WELLINGTON (Reuters) - New Zealand on Wednesday warned against “vaccine nationalism” that could delay the rollout of international shipments after its medicines regulator provisionally approved the use of the Pfizer-BioNTech vaccine.
Prime Minister Jacinda Ardern said she still expected supplies of the Pfizer-BioNTech product to arrive in the country by end-March, but expressed concern at any attempt to limit exports.
“The world just can’t afford for that to happen. We won’t be safe until we have widespread rollout across the globe,” she told a news conference.
“So it’s in everybody’s interest that we see vaccine programmes continuing to roll out in other countries.”
Japan’s vaccine rollout chief said on Tuesday that export curbs on COVID-19 vaccines by the European Union were having an impact on supplies to the country.
The World Health Organization has warned against “hoarding” as a growing number of countries agreed bilateral deals to buy millions of doses of COVID-19 vaccines.
With vaccination drives underway in dozens of countries, pressure has been mounting on Ardern to start inoculations for the country’s 5 million people, even though New Zealand has virtually eliminated the virus.
The provisional approval of the vaccine developed by U.S. drugmaker Pfizer Inc and Germany’s BioNTech meant the country could begin preparations for the first stage of its vaccination rollout, she said.
People at highest risk would be vaccinated first, before the broader community from the second half of the year.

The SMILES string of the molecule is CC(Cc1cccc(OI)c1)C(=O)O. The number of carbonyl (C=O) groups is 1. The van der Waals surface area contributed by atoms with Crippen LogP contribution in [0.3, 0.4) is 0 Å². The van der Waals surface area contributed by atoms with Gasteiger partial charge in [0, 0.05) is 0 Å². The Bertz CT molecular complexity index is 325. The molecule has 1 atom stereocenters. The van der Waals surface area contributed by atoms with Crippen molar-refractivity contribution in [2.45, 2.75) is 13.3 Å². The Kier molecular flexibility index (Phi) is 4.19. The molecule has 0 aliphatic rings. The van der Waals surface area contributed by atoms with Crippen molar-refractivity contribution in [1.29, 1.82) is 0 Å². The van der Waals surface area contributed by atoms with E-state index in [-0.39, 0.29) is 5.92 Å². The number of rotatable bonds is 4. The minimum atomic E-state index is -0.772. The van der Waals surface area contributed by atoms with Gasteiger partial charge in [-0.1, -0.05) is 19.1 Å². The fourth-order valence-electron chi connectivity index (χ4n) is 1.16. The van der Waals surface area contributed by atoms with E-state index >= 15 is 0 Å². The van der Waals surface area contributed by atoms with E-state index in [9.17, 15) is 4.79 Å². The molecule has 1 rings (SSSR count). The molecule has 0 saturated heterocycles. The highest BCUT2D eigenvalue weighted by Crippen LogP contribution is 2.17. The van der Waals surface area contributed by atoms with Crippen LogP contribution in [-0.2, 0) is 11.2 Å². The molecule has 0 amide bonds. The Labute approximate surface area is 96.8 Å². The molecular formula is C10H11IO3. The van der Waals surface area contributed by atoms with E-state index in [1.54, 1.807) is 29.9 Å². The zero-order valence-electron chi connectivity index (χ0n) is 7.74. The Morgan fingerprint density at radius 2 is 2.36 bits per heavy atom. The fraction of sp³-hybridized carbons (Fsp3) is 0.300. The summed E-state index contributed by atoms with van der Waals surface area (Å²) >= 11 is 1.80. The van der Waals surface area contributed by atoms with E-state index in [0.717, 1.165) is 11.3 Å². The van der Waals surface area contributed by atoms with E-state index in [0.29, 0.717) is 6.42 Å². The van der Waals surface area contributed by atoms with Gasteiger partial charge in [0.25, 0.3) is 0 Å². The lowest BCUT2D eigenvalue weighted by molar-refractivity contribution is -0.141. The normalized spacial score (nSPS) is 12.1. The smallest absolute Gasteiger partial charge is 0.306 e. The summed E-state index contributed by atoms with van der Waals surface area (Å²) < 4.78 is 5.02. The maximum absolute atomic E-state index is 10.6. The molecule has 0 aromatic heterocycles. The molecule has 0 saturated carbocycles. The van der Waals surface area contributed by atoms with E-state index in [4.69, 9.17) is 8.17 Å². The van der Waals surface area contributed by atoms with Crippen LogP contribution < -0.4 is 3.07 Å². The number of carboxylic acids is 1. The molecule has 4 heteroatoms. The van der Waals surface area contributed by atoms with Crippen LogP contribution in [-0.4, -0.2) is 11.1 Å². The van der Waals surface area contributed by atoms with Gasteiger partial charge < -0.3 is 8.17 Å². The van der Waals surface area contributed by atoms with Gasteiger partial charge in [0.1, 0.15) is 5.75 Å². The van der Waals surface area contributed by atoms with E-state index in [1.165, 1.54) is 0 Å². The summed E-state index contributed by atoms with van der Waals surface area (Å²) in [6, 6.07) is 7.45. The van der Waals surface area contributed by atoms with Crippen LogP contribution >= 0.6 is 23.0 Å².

“I have said 2021 is the year of the vaccine. It’s a full-year programme we have only just begun. We’re not in a race to be first, but to ensure safe and timely access to vaccines for all New Zealanders,” she said.
Ardern’s critics have said New Zealand has fallen behind the rest of the world after promising in November that it would be first in the queue for COVID-19 vaccines.
New Zealand’s Health Chief Ashley Bloomfield said Medsafe has placed 58 conditions on the Pfizer-BioNTech vaccine related to additional manufacturing data and ensuring information is provided on any safety concerns.
Ardern urged New Zealanders to get inoculated as soon as vaccines were available.
“I will absolutely be vaccinated, my family members will be vaccinated. But right now I am not the order of priority,” she said.
Reporting by Praveen Menon; editing by Richard Pullin
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